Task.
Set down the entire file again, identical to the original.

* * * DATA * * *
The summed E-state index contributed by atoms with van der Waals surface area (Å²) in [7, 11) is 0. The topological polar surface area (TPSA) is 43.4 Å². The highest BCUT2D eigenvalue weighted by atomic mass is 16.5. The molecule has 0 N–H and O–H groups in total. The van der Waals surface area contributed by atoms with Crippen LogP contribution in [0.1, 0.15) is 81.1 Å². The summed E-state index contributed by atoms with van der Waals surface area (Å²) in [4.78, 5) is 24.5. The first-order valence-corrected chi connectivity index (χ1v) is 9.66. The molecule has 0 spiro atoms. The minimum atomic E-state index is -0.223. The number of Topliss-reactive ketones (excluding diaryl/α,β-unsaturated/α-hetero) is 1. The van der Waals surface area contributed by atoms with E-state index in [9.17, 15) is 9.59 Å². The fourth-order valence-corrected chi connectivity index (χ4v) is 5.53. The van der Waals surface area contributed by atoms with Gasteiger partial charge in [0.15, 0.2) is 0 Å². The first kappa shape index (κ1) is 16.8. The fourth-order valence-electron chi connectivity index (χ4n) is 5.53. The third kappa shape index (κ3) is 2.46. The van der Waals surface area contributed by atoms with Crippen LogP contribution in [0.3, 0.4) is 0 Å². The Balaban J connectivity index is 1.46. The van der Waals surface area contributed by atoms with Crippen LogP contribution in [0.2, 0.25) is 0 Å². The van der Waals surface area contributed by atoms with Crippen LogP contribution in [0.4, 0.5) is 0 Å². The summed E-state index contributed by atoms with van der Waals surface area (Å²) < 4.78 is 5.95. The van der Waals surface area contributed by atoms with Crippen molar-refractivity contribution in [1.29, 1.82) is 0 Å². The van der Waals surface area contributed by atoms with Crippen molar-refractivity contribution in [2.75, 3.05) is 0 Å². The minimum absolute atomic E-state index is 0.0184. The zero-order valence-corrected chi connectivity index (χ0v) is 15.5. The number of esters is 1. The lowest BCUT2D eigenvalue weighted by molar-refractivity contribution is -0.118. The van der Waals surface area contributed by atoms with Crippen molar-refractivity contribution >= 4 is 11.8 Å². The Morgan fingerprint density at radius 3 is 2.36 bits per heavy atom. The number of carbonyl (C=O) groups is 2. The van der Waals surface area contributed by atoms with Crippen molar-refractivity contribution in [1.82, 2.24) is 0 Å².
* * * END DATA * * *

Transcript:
The summed E-state index contributed by atoms with van der Waals surface area (Å²) in [7, 11) is 0. The topological polar surface area (TPSA) is 43.4 Å². The highest BCUT2D eigenvalue weighted by atomic mass is 16.5. The molecule has 0 N–H and O–H groups in total. The van der Waals surface area contributed by atoms with Crippen LogP contribution in [0.1, 0.15) is 81.1 Å². The summed E-state index contributed by atoms with van der Waals surface area (Å²) in [4.78, 5) is 24.5. The first-order valence-corrected chi connectivity index (χ1v) is 9.66. The molecule has 0 spiro atoms. The minimum atomic E-state index is -0.223. The number of Topliss-reactive ketones (excluding diaryl/α,β-unsaturated/α-hetero) is 1. The van der Waals surface area contributed by atoms with E-state index in [9.17, 15) is 9.59 Å². The fourth-order valence-corrected chi connectivity index (χ4v) is 5.53. The van der Waals surface area contributed by atoms with Gasteiger partial charge in [0.15, 0.2) is 0 Å². The first kappa shape index (κ1) is 16.8. The fourth-order valence-electron chi connectivity index (χ4n) is 5.53. The third kappa shape index (κ3) is 2.46. The van der Waals surface area contributed by atoms with Crippen LogP contribution in [0.3, 0.4) is 0 Å². The Balaban J connectivity index is 1.46. The van der Waals surface area contributed by atoms with Crippen LogP contribution in [0.2, 0.25) is 0 Å². The van der Waals surface area contributed by atoms with Crippen LogP contribution in [0.4, 0.5) is 0 Å². The summed E-state index contributed by atoms with van der Waals surface area (Å²) < 4.78 is 5.95. The van der Waals surface area contributed by atoms with Crippen molar-refractivity contribution in [1.29, 1.82) is 0 Å². The van der Waals surface area contributed by atoms with Crippen molar-refractivity contribution in [2.75, 3.05) is 0 Å². The minimum absolute atomic E-state index is 0.0184. The zero-order valence-corrected chi connectivity index (χ0v) is 15.5. The number of esters is 1. The lowest BCUT2D eigenvalue weighted by molar-refractivity contribution is -0.118. The van der Waals surface area contributed by atoms with Crippen molar-refractivity contribution >= 4 is 11.8 Å². The Morgan fingerprint density at radius 3 is 2.36 bits per heavy atom. The number of carbonyl (C=O) groups is 2. The van der Waals surface area contributed by atoms with Crippen molar-refractivity contribution in [1.82, 2.24) is 0 Å².